Experts believe that the human body feels fear in both, heart and head.
The brain is the control center of our body; it manages all our body functions, responses, and, emotions. A particular stimulus compels us to respond accordingly.
The information passed by internal organs to the brain does not only affect the physiological responses. We do not know what is going on in our internal body processes but they can affect our perception.
Decades ago, it was suggested that it is not the external stimuli that trigger the fight or flight responses. Rather, the increased heart rate and accelerated breathing result in emotions like fear. Since then, many examples demonstrated that mental functions change by physiological stimuli.
Functioning of Heart
Many types of research show that one complete heartbeat has two phases. The systolic phase is responsible for contraction of the heart and distribution of blood whereas diastole occurs when the heart relaxes and fills the blood.
In a new study, Esra Al and colleagues discovered that during systole, our brain works to minimize the physical changes resulting from the pulse so that they cannot be mistakenly recognized as an external stimulus. This prevents the constant disturbances that the pulse would cause.
This is mainly because during systole our inhibitory parts of our brain receive signals about our heart activity. However, in doing so, several low-intensity stimuli, which coincide with the systole, remain undetected.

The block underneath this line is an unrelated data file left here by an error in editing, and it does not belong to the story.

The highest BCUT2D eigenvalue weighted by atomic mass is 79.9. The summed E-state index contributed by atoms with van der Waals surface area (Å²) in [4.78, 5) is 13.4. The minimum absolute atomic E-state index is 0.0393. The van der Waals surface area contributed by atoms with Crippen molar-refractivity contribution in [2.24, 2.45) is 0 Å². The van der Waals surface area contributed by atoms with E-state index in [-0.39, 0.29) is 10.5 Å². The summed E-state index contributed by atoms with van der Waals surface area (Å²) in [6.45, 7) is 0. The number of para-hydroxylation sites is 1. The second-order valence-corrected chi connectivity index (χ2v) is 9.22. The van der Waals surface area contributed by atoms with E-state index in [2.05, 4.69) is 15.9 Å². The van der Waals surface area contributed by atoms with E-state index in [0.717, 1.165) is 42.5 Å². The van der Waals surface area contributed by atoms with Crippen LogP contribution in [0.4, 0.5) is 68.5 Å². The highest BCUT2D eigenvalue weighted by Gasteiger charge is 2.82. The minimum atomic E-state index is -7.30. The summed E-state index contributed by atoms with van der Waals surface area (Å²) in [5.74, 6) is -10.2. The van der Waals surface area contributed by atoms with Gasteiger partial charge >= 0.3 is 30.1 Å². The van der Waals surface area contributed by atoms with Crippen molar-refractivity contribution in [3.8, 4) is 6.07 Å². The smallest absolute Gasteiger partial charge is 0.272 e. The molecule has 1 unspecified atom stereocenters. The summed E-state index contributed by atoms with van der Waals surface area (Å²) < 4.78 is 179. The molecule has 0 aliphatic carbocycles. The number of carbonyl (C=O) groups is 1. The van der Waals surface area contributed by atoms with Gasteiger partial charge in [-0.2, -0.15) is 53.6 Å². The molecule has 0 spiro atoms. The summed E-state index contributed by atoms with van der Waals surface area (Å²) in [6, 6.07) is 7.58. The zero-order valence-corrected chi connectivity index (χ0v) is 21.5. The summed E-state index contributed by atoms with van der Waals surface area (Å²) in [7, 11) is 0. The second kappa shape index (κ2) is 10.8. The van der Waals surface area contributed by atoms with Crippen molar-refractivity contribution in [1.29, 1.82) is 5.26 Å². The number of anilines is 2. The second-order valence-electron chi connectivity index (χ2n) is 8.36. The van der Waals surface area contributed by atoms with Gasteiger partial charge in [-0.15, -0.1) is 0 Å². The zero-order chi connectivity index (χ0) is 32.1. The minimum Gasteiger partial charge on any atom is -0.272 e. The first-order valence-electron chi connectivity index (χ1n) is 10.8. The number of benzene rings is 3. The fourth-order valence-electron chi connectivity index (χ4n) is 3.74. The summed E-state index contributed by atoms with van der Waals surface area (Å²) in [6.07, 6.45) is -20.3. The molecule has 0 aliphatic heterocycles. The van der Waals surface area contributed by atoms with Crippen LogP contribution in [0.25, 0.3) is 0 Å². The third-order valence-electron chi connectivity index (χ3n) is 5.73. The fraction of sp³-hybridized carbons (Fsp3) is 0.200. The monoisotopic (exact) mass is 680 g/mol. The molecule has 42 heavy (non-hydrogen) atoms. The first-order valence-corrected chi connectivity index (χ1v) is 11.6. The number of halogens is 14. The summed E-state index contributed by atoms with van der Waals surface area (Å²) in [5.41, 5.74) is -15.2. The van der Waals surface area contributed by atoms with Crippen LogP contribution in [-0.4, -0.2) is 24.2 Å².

For the study, the National Academy of Sciences analyzed thirty-seven people by exposing them to weak electrical stimuli. The stimulus was mostly detectable during the diastole and missed during systole.
Esra Al, the author of the research, considered it very surprising how perception by human brain changes in milliseconds of a heartbeat. The study also reported that people who are more sensitive towards their heartbeat show less response to the external stimuli. This means that the increased sensitivity to the internal stimuli distracts the person to concentrate on the external stimulus.
Many studies have shown that perception declines during the systolic phase. A study by Garfinkel and colleagues recorded that words shown to a person at the diastole are recognized and retained easily. The decrease in memory for words at systole was even greater than those with low confidence.
We come to know that various somatosensory detections reduce during the systolic phase of the heart cycle. But during systole, the feeling of fear doesn’t end.
Amygdala is the part of the brain which processes several emotions including fear and anxiety. Unlike other stimuli, threatening stimuli are not suppressed during the systolic phase of the cardiac cycle, found the study.
Instead, in addition to activating the inhibitory regions, the amygdala also becomes active during the systole resulting in greater fear perception.
Garfinkel and her team discovered that the perception of fearful faces by the people is enhanced at systole and repressed at the diastole. Moreover, the intensity rating of the fearful faces reflected the same pattern as higher at systole.
It means that the perception and intensity of fear increase when our heart makes a heartbeat. Fear perception in anxious people does not change by the timing of the heartbeat. This proves that the heart-brain pathway somehow faces disruption in anxious individuals.
Therefore, they cannot use the cardiac timing to reduce fear. Hence, high fear perceptions cause anxiety disorders. The improved fear perception at the systole, when other somatosensory stimuli are suppressed, helps us respond in a better way.
The experts say that when in fear, a person doesn’t want to perceive pain and can run over broken glass and other objects to avoid the threat. Such a person becomes extra sensitive to the threatening stimulus than to pain.